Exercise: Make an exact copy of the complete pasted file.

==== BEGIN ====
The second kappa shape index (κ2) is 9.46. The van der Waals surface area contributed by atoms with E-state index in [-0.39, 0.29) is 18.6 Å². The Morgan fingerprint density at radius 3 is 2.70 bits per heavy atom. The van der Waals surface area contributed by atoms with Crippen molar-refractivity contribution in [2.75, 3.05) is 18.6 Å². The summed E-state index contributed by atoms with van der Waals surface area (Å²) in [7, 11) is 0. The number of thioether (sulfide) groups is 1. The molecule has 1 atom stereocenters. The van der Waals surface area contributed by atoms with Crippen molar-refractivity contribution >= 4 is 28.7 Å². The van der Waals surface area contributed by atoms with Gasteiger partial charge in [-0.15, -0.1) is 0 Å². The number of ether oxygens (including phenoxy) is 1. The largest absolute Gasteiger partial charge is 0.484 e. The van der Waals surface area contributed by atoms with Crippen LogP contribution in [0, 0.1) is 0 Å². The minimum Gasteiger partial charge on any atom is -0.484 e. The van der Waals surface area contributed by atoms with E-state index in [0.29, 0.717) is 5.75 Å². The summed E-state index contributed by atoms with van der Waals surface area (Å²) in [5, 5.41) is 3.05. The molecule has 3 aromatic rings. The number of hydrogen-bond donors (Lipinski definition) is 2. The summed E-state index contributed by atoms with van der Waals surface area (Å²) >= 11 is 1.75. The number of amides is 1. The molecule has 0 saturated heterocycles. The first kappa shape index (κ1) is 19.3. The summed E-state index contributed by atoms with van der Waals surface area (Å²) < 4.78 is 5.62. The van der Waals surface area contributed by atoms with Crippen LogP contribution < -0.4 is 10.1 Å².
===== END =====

The second kappa shape index (κ2) is 9.46. The van der Waals surface area contributed by atoms with E-state index in [-0.39, 0.29) is 18.6 Å². The Morgan fingerprint density at radius 3 is 2.70 bits per heavy atom. The van der Waals surface area contributed by atoms with Crippen molar-refractivity contribution in [2.75, 3.05) is 18.6 Å². The summed E-state index contributed by atoms with van der Waals surface area (Å²) in [7, 11) is 0. The number of thioether (sulfide) groups is 1. The molecule has 1 atom stereocenters. The van der Waals surface area contributed by atoms with Crippen molar-refractivity contribution >= 4 is 28.7 Å². The van der Waals surface area contributed by atoms with Gasteiger partial charge in [-0.15, -0.1) is 0 Å². The number of ether oxygens (including phenoxy) is 1. The largest absolute Gasteiger partial charge is 0.484 e. The van der Waals surface area contributed by atoms with Crippen LogP contribution in [0, 0.1) is 0 Å². The minimum Gasteiger partial charge on any atom is -0.484 e. The van der Waals surface area contributed by atoms with E-state index in [0.29, 0.717) is 5.75 Å². The summed E-state index contributed by atoms with van der Waals surface area (Å²) in [5, 5.41) is 3.05. The molecule has 3 aromatic rings. The number of hydrogen-bond donors (Lipinski definition) is 2. The summed E-state index contributed by atoms with van der Waals surface area (Å²) >= 11 is 1.75. The number of amides is 1. The molecule has 0 saturated heterocycles. The first kappa shape index (κ1) is 19.3. The summed E-state index contributed by atoms with van der Waals surface area (Å²) < 4.78 is 5.62. The van der Waals surface area contributed by atoms with Crippen LogP contribution < -0.4 is 10.1 Å².